Pieter van der Does, chief executive officer of Adyen.
Simon Dawson | Bloomberg | Getty Images
LONDON — Dutch online payments firm Adyen saw its shares surge 10% Wednesday after posting annual profits that beat expectations.
Adyen said its full-year 2020 earnings came in at 402.5 million euros ($488.2 million), up 27% from a year earlier and beating the 386 million euros expected by analysts in a Refinitiv poll, according to Reuters.
The firm posted net revenues of 684.2 million euros last year, up 28% versus 2019, as it benefited from a boost in e-commerce volumes during the coronavirus pandemic.
The company said processed payment volume came in at 303.6 billion euros in 2020, a 27% increase from the previous year. Its full-year profit margin was 59%, an improvement from 56% in 2019.
In the second half of the year, Adyen said, revenues rose 28% year-on-year to 379.4 million euros, while profit grew 36% to 236.8 million euros.
Adyen CEO Pieter van der Does said the business had proven “resilient” in the latter half of 2020, adding it saw strong gains in its North American operations in 2020.
“The business’ resilience over the period was fueled by the continued diversification of our merchant base across verticals and regions,” van der Does said in a letter to shareholders. “Most notable is the pace at which North American net revenue contributions grew.”
“With a 70% year-on-year increase, net revenue contributions from the region rose to 20% of total net revenue in H2 2020, compared to 15% in H2 2019.”
Despite tailwinds from increased demand for online payments, Adyen saw growth slow in 2020 amid a sharp decline in travel volumes. Still, it’s rare to see profitable growth in the fintech sector. Start-ups like Revolut and N26, for example, remain heavily loss-making.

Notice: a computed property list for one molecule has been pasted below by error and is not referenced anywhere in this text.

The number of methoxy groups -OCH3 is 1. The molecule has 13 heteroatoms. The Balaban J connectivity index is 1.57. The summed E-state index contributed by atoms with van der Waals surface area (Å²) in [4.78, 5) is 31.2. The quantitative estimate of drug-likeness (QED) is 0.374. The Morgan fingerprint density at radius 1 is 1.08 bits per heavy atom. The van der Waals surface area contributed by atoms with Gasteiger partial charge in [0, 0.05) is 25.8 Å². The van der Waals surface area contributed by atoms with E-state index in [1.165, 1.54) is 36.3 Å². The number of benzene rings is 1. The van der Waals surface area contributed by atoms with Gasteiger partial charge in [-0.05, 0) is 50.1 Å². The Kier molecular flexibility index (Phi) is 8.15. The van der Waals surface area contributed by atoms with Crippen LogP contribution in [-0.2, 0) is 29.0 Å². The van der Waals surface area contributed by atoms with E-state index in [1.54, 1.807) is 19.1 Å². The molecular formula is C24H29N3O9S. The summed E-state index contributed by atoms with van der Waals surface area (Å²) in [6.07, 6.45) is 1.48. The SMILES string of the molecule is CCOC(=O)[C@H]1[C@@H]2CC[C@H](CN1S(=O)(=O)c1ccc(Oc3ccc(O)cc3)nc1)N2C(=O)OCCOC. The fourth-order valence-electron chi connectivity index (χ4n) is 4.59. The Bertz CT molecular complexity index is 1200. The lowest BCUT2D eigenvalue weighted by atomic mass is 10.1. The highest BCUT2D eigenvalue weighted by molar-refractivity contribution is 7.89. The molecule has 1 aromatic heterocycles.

Adyen isn’t like consumer-facing fintech platforms, instead focusing on payments to businesses. The company provides payment services to companies such as Uber, Spotify and Netflix.
Adyen, which competes with U.S. firm Stripe and U.K. start-up Checkout.com, went public on the Amsterdam stock exchange in 2018. Adyen’s initial public offering was one of the most high-profile tech listings in Europe in recent years, alongside Spotify.
Since its debut, Adyen’s shares have climbed more than 700%. With a market value of
63 billion euros, the company is now worth more than some of Europe’s biggest banks, including BNP Paribas and Santander.
Despite securing a strong position in the payments technology market, increased competition in the space from privately-held rivals is likely to keep Adyen on its toes. Stripe raised $600 million last year at a $36 billion valuation, and is reportedly on track to secure further funding at a market value of up to $100 billion. Stripe declined to comment on reports about the fundraising.
Meanwhile, Checkout.com attracted a $450 million investment round at a $15 billion valuation last month, making it the most-valuable fintech unicorn in Europe.